Delaware Shareholder Law Survey
Shareholder Inspection Rights
Shareholders in Delaware close corporations have the same inspection rights as those in ordinary Delaware corporations. See Del. Code Ann. tit. 8, § 220 (2007). To exercise inspection rights, a shareholder must first provide a written demand under oath stating the purpose of the inspection. § 220(b). The requesting shareholder may then inspect and copy the corporation’s stock ledger, list of shareholders and the corporation’s other books and records. Id. If the corporation or its officers fail to allow a properly demanded inspection or to reply to an inspection demand within five days, the shareholder may request a court order to compel the inspection. § 220(c). The court has exclusive jurisdiction to determine whether the demanding shareholder is entitled to the inspection and may impose restrictions or limitations on any inspection ordered. Id.
Furthermore, directors have the right to inspect the corporation’s stock ledger, shareholder list and other books and records for a “purpose reasonably related to the director’s position as director. § 220(d).
The purpose of shareholders’ inspection rights is to provide shareholders with a means to protect themselves and their investment by being aware of the directors’ and the corporation’s actions. Saito v. McKesson HBOC, Inc., 806 A.2d 113, 116 (Del. 2002). However, the inspection right is not unlimited and the “proper purpose” must be sufficiently specific so as to inform the court of the reasoning behind the inspection demand. See Melzer v. CNET Networks, Inc., 934 A.2d 912, 917 (Del. Ch. 2007) (stating that a shareholder seeking inspection to investigate corporate mismanagement must provide evidence to suggest a “credible basis” to believe that mismanagement has in fact occurred).
Delaware does not have an involuntary judicial dissolution statute based on oppression by controlling shareholders in a close corporation. Furthermore, as one unreported case points out, there is little judicial discussion of minority shareholder oppression. See Litle v. Waters, No. 12155, 1992 WL 25758, at *7 (Del. Ch. Feb. 11, 1992). In Litle, the court analyzed whether the majority shareholder’s actions in causing the corporation to withhold distribution of dividends constituted shareholder oppression. See id. The court conducted this analysis under two definitions of oppressive conduct outlined by the New York courts in Gimpel v. Bolstein, 477 N.Y.S.2d 1014, 1018 (N.Y. Supr. 1984). Id. at *7. The first standard is the widely used “frustration of the reasonable expectations of minority shareholders” and the second is whether the conduct is burdensome, harsh or wrongful. Id. Under both standards the court found that the minority shareholder’s allegations were sufficient to state a claim for oppression. Id. at *8. Furthermore, the court found that if oppression had occurred, an order compelling distribution of dividends, among other equitable remedies, would be appropriate. Id. at *7.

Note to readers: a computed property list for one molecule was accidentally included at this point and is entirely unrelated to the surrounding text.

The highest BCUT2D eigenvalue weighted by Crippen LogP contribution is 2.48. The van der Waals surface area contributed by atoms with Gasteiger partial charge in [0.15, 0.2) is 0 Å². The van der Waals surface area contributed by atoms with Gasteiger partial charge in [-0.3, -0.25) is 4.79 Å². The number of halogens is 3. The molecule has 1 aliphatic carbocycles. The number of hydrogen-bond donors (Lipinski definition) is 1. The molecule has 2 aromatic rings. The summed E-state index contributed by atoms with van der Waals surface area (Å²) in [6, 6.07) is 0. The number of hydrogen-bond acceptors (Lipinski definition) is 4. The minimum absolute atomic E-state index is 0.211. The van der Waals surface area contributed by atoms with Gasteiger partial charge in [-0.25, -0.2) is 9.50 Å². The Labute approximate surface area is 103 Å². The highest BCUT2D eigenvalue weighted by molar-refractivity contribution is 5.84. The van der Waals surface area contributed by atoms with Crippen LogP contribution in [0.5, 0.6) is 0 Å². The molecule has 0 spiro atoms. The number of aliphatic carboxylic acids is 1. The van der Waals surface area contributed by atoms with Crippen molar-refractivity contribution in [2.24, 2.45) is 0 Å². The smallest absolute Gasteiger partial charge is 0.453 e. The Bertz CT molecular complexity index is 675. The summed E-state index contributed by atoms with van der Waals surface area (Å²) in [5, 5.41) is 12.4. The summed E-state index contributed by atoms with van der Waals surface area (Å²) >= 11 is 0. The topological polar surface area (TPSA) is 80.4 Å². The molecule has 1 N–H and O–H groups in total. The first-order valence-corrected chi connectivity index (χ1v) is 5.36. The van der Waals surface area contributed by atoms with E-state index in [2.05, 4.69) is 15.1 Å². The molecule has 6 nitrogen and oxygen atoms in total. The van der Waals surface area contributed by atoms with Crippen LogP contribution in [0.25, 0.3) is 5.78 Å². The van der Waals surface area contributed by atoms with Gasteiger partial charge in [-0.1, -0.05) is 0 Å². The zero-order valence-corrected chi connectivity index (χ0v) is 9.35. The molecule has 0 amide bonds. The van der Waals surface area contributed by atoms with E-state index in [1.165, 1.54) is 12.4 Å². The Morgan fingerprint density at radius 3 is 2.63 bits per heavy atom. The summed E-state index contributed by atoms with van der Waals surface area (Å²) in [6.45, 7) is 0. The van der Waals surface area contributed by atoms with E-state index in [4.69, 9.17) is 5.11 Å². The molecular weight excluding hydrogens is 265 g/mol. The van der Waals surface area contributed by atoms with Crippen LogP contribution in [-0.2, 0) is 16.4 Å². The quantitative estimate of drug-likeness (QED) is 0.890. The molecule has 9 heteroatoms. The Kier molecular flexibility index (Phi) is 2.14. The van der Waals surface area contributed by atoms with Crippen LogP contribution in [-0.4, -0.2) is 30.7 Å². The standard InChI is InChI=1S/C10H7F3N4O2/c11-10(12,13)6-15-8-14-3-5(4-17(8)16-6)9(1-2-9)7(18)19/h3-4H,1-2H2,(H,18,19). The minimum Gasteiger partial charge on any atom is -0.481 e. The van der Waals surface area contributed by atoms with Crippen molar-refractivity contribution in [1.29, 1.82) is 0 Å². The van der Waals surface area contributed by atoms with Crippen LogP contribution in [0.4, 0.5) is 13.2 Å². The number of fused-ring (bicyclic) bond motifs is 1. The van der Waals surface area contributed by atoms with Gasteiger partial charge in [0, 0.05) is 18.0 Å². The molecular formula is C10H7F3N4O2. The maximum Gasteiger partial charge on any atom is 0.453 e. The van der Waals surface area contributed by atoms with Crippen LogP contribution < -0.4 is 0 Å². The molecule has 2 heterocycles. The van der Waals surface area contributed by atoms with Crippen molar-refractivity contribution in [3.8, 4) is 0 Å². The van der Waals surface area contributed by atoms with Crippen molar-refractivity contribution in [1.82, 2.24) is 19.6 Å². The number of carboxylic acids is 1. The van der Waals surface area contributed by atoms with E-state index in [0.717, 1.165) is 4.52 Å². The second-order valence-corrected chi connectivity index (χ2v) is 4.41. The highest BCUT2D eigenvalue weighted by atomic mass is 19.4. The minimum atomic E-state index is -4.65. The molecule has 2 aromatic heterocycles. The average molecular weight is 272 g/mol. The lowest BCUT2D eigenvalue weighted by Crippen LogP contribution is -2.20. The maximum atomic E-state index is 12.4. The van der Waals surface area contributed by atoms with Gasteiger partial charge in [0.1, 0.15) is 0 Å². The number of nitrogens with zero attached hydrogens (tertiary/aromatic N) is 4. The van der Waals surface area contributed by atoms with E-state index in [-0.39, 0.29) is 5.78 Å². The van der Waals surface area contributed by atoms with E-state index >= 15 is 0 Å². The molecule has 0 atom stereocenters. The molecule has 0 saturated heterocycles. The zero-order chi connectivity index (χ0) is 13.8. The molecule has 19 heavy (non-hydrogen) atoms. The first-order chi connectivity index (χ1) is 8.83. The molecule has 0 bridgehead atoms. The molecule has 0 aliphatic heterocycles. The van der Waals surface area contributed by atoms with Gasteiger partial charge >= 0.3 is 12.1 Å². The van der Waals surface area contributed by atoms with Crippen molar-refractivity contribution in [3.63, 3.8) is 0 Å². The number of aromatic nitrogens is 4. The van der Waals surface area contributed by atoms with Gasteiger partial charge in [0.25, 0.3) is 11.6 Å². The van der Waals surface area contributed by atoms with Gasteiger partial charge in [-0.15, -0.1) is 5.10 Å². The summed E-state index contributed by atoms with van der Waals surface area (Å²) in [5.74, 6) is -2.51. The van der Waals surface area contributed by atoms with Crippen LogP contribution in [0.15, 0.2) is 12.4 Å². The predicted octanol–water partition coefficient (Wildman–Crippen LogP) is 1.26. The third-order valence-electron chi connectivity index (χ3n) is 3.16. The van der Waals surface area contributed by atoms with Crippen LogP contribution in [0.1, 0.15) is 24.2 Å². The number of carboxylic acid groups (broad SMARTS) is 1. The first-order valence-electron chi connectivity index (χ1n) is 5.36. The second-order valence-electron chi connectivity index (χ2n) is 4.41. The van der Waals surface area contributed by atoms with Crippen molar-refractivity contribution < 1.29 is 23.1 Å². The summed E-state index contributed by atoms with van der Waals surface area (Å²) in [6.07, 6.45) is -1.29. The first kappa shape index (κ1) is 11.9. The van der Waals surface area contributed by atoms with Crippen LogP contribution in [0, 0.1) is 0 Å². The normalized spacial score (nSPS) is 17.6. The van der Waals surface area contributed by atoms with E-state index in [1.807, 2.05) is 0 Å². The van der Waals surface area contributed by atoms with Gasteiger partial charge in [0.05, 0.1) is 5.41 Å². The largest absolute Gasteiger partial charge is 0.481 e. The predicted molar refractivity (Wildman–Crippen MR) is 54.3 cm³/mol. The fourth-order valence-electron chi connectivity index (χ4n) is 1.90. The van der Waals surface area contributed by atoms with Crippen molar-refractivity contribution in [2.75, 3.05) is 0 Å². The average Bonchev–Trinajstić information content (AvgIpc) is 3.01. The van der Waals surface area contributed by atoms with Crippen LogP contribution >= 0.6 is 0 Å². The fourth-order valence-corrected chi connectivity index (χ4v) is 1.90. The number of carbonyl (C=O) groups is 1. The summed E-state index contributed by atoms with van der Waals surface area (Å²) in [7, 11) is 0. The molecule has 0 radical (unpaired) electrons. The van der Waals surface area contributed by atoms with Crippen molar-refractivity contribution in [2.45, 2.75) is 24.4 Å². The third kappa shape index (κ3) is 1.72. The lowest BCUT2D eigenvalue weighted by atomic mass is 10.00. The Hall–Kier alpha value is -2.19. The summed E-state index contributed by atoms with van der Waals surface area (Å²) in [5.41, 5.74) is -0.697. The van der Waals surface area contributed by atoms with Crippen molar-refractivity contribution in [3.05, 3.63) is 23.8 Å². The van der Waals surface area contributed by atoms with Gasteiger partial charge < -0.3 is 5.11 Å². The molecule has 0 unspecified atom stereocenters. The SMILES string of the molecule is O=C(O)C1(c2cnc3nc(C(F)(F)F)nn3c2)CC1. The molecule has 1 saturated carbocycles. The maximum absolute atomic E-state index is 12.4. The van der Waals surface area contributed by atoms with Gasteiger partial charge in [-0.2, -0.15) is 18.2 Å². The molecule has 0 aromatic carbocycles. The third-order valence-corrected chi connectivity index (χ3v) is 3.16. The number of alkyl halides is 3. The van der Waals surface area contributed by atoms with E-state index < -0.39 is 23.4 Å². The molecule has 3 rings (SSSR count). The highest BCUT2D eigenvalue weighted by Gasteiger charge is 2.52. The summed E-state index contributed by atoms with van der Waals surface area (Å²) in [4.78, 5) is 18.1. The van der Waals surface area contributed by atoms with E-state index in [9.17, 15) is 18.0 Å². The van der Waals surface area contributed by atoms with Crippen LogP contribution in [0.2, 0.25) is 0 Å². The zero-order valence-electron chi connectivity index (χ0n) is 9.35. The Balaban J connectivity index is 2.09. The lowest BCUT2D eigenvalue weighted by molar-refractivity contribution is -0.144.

Additionally, a majority shareholder in both close and ordinary corporations owes fiduciary duties to the minority interest where the shareholder “owns a majority interest in or exercises control over the business affairs of the corporation”. See Riblet Products Corp. v. Nagy, 683 A.2d 37, 39 (Del. Supr. Ct. 1996); see also Ivanhoe Partners v. Newmont Min. Corp., 535 A.2d 1334, 1334 (Del. 1987).
Shareholder Derivative Suits
In order to bring a derivative claim on behalf of a corporation, a plaintiff must be a shareholder at the time the cause of action arose or have obtained the shares by operation of law from a person who held them at that time. Del. R. Civ. P. 23.1(a). The complaint must state with particularity the actions taken to obtain the requested relief from the corporation. Id. Additionally, the complaining shareholder must submit an affidavit stating that he or she is not receiving impermissible compensation for acting as the shareholders’ representative. Del. R. Civ. P. 23.1(b). After a complaint has been filed it may not be dismissed or settled without approval from the court. Del. R. Civ. P. 23.1(c). A complaining shareholder must first exhaust all available corporate remedies and give the board the opportunity to manage the litigation. Agostino v. Hicks, 845 A.2d 1110, 1116 (Del. Ch. 2004). Even if this requirement appears futile because a majority of the directors are unable or unwilling to pursue the action, it must still be satisfied because the board could appoint a special litigation committee to determine whether the claim is in the corporation’s best interest. Id. The prerequisites involved in bringing a derivative action reflect the necessary balancing between the directors’ responsibility to manage the corporation and the shareholders’ need for a mechanism to oversee their actions. Id. at 1117.
In a derivative action the recovery runs to the corporation and not to the complaining shareholder; however, where appropriate, a shareholder may bring a direct action individually for harm personally suffered. Tooley v. Donaldson, Lufkin & Jenrette, Inc., 845 A.2d 1031, 1036 (Del. Supr. Ct. 2004).